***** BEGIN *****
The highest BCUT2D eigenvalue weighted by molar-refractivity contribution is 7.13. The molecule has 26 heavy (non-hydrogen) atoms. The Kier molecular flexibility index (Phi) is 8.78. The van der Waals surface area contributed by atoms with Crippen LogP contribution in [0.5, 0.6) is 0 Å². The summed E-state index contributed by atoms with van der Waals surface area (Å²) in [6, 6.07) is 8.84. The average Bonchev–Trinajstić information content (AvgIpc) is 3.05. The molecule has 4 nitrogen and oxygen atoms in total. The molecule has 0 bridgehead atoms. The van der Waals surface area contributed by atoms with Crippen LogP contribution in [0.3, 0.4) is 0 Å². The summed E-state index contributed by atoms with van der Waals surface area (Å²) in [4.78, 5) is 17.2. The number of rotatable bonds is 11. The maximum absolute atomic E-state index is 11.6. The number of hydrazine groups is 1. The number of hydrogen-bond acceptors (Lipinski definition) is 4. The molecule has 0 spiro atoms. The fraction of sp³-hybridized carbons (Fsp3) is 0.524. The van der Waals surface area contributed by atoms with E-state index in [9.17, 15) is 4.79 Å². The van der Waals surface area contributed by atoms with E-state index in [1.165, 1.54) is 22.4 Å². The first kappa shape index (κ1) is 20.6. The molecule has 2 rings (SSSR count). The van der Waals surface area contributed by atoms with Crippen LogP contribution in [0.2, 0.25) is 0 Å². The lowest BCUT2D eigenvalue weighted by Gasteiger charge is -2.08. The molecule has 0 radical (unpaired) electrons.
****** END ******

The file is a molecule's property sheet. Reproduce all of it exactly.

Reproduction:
The highest BCUT2D eigenvalue weighted by molar-refractivity contribution is 7.13. The molecule has 26 heavy (non-hydrogen) atoms. The Kier molecular flexibility index (Phi) is 8.78. The van der Waals surface area contributed by atoms with Crippen LogP contribution in [0.5, 0.6) is 0 Å². The summed E-state index contributed by atoms with van der Waals surface area (Å²) in [6, 6.07) is 8.84. The average Bonchev–Trinajstić information content (AvgIpc) is 3.05. The molecule has 4 nitrogen and oxygen atoms in total. The molecule has 0 bridgehead atoms. The van der Waals surface area contributed by atoms with Crippen LogP contribution in [0.3, 0.4) is 0 Å². The summed E-state index contributed by atoms with van der Waals surface area (Å²) in [4.78, 5) is 17.2. The number of rotatable bonds is 11. The maximum absolute atomic E-state index is 11.6. The number of hydrazine groups is 1. The number of hydrogen-bond acceptors (Lipinski definition) is 4. The molecule has 0 spiro atoms. The fraction of sp³-hybridized carbons (Fsp3) is 0.524. The van der Waals surface area contributed by atoms with E-state index in [9.17, 15) is 4.79 Å². The van der Waals surface area contributed by atoms with E-state index in [1.165, 1.54) is 22.4 Å². The first kappa shape index (κ1) is 20.6. The molecule has 2 rings (SSSR count). The van der Waals surface area contributed by atoms with Crippen LogP contribution in [0.2, 0.25) is 0 Å². The lowest BCUT2D eigenvalue weighted by Gasteiger charge is -2.08. The molecule has 0 radical (unpaired) electrons.